Top 5 Excuses for Sticking with Paper Documents

By Daniel O'Leary posted 06-22-2011 17:35

  

About a week ago, I had a nice conversation with two other AIIM Expert Bloggers Chris Walker and Chris Riley about some of the crazy excuses we've heard from people for sticking with cumbersome, often physically painful, forms and antiquated paper-based processes. Based on our conversations, here are the Top 5 excuses we've heard for clinging to paper.

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1. My filing system is based on what color staples I use. (true story)

Okay, so this isn't a real common tale, but only relative to the staples. We hear about zany filing systems all the time. Anyway, someone told me this at a government workshop about a month ago, and it blew my mind. Seriously now, their filing system and workflow depend on what color staples and paperclips are attached to their paper documents. This is a hallmark example of a bad process that should probably not be converted to an electronic one. I've also had people say the same thing about what color paper forms are printed on.  What happens when they run out of staples? Does work cease? "Hey, let's all go home, Ted forgot to order the red ones."

2. We only accept paper documents with ink signatures

This one is just irksome. Today, you can apply for social security, buy a home, incorporate a business and file taxes online without ever making a piece of paper. In the United States, there are two laws that govern the legality of digital signatures and electronic documents called UETA and E-SIGN. Since 1999, an electronic document and a simple typed signature has been the standard for consumer transactions. Try and recall the last time you did anything online that required you to print and sign something ...

3. My users aren't comfortable working on a computer

According to the IRS , last year only 8% of Americans received their tax forms by mail. Overwhelmingly, people use devices like smartphones, laptops, and other technology that are much more powerful than what they use at work. We have found that typically in these cases, it's the employee making the excuse who is uncomfortable with adopting automated processes, not the customer who just downloaded a movie to their iPhone. With that in mind, you could always fall back to a paper form for the fringe cases where people cannot or will not complete forms. With LincDoc, this is the main reason we use people's existing PDF and Word documents—to create a sense of familiarity and so that an organization can always fall back to the paper if required. Unfortunately.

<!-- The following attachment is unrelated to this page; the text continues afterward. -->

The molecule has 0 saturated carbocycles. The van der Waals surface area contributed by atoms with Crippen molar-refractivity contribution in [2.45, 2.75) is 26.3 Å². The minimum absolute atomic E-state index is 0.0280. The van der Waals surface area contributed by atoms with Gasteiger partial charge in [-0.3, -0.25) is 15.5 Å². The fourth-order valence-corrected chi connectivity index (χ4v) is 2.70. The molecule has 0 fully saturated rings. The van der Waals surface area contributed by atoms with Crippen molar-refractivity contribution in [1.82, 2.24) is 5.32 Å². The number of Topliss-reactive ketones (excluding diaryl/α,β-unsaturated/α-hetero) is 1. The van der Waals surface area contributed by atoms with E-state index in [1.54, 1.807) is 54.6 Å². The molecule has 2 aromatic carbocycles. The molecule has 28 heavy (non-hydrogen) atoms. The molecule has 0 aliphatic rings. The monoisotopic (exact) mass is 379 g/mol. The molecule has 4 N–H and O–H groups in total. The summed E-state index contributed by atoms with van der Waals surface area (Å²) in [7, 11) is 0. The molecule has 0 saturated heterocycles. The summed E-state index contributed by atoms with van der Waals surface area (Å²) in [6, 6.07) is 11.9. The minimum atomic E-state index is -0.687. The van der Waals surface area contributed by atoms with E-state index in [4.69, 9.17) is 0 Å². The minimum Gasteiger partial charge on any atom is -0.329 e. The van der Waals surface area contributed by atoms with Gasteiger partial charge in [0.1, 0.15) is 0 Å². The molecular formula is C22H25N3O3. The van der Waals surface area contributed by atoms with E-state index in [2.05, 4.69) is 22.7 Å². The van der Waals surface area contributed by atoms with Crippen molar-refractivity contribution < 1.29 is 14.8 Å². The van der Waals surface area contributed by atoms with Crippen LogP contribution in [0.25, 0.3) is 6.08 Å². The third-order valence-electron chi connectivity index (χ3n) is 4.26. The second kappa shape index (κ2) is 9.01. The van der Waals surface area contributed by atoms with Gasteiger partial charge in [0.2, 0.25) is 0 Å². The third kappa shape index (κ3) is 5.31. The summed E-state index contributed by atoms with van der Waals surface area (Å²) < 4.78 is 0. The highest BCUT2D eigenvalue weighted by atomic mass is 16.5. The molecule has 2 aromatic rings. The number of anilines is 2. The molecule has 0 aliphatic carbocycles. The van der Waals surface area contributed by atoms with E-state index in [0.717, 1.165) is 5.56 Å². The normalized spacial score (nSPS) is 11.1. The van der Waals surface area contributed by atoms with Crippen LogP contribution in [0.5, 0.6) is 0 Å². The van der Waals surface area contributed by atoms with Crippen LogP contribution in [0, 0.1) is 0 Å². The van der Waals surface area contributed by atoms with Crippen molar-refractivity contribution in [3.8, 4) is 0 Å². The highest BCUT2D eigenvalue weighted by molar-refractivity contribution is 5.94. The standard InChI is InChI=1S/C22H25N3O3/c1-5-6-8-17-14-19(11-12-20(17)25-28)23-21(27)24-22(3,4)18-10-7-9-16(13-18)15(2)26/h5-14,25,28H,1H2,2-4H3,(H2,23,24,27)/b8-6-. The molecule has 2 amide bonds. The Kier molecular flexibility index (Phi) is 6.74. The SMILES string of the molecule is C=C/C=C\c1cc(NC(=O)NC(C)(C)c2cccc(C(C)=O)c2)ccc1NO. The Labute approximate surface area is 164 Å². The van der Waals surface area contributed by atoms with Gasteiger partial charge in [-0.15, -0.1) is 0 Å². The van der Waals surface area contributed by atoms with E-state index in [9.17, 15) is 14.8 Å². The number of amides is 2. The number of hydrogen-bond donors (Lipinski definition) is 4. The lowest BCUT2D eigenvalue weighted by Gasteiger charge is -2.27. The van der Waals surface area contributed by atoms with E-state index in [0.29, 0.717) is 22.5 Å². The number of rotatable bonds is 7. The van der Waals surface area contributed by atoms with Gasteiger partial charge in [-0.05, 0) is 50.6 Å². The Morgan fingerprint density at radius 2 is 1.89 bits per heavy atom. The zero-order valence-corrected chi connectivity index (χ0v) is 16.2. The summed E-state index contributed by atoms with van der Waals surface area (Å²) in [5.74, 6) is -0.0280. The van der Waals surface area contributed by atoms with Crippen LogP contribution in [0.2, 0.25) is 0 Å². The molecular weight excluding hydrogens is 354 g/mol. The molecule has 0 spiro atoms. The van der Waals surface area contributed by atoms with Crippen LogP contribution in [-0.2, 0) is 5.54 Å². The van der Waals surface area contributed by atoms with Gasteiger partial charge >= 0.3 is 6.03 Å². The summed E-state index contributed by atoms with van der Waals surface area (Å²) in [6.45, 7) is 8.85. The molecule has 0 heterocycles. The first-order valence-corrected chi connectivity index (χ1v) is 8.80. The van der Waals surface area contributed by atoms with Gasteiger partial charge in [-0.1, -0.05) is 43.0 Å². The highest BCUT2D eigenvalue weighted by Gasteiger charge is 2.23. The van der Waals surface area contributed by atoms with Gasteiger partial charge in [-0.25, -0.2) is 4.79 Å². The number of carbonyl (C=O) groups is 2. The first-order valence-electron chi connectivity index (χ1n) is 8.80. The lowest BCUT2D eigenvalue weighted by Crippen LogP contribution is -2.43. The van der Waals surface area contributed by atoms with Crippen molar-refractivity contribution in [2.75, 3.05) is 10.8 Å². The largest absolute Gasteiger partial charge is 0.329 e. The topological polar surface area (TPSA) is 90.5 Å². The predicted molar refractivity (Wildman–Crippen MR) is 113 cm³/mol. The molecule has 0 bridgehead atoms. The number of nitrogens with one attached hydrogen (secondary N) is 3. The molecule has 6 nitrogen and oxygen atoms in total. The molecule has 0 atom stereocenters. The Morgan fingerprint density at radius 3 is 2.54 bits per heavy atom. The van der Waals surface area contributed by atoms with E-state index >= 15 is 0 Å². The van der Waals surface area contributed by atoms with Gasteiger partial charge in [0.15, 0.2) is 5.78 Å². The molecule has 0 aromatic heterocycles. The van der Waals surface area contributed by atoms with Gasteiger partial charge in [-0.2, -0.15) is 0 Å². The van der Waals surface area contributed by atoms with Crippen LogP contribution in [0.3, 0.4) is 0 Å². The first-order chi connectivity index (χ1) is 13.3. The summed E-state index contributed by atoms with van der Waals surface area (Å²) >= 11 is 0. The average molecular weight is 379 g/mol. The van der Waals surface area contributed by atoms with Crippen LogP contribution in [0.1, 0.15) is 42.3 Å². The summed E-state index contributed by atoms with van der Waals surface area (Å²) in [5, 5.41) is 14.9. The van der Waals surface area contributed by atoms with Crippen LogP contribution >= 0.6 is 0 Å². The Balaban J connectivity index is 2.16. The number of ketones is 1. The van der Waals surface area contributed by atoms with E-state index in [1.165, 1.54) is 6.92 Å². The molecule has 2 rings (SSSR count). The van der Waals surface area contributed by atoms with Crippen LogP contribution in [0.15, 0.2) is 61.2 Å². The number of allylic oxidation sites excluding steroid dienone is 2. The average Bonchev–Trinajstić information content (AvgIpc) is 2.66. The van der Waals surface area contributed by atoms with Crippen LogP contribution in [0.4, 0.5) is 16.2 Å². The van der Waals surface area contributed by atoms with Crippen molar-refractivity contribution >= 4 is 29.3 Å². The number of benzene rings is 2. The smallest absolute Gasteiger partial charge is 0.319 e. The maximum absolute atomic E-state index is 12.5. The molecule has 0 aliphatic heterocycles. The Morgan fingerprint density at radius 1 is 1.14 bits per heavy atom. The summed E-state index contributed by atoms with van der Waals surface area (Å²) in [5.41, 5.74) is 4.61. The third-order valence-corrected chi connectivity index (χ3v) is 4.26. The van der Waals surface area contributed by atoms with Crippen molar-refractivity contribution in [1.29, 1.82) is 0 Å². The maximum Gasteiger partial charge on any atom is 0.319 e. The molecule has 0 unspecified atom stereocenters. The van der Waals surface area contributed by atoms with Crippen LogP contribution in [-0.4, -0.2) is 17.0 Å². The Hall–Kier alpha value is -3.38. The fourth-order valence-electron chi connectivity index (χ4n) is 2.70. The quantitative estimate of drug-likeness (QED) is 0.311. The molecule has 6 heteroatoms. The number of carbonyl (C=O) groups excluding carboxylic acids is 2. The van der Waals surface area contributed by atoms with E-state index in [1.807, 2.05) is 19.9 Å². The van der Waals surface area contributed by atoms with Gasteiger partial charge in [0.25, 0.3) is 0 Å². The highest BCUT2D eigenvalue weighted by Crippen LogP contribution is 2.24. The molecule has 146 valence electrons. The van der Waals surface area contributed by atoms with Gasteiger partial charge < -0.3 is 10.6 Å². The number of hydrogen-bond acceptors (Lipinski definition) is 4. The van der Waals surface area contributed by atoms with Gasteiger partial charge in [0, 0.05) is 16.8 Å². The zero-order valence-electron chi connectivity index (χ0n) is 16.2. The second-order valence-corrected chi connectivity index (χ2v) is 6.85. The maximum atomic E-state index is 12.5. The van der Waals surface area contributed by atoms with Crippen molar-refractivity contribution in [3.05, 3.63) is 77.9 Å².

4. It's too expensive to use electronic forms

This comes up A LOT. Primarily, it is because the hard costs of buying, printing and handling paper are considered "routine" and therefore largely disregarded as a large expense. Meanwhile, paper itself and its related processes are draining budgets and hampering productivity. Furthermore, there are a ton of great options available for people of all budget sizes and shapes. While not everyone can spend the $250,000 to implement Adobe LiveCycle or buy and code SharePoint and Infopath, tools like Google Docs are essentially free. Today, most organizations can have a professional level eForms solution for less than $1,000 a month. Given the massive savings that come from not using paper, the ROI is easy to calculate. 

5. "Because that's just THE WAY WE DO IT!"

This is just someone not at all interested in change. (You can always follow up with: "You don't use an outhouse still do you?)

Inertia and unexamined processes are the most common reasons people stick with paper forms. Change is often painful, and people and organizations have to be prepared for the process. It's always easier to stay where you are, however your competition probably won't, and neither will your top talent. In a world as flat and connected as we live in, being stuck with broken processes is a recipe for failure. If you aren't sure how to start along this road AIIM has some amazing tools and resources to help you. As Christian Walker puts it, "You are insane if you keep doing things that don't work"

So AIIM Community, what's the worst excuse you've ever heard? 



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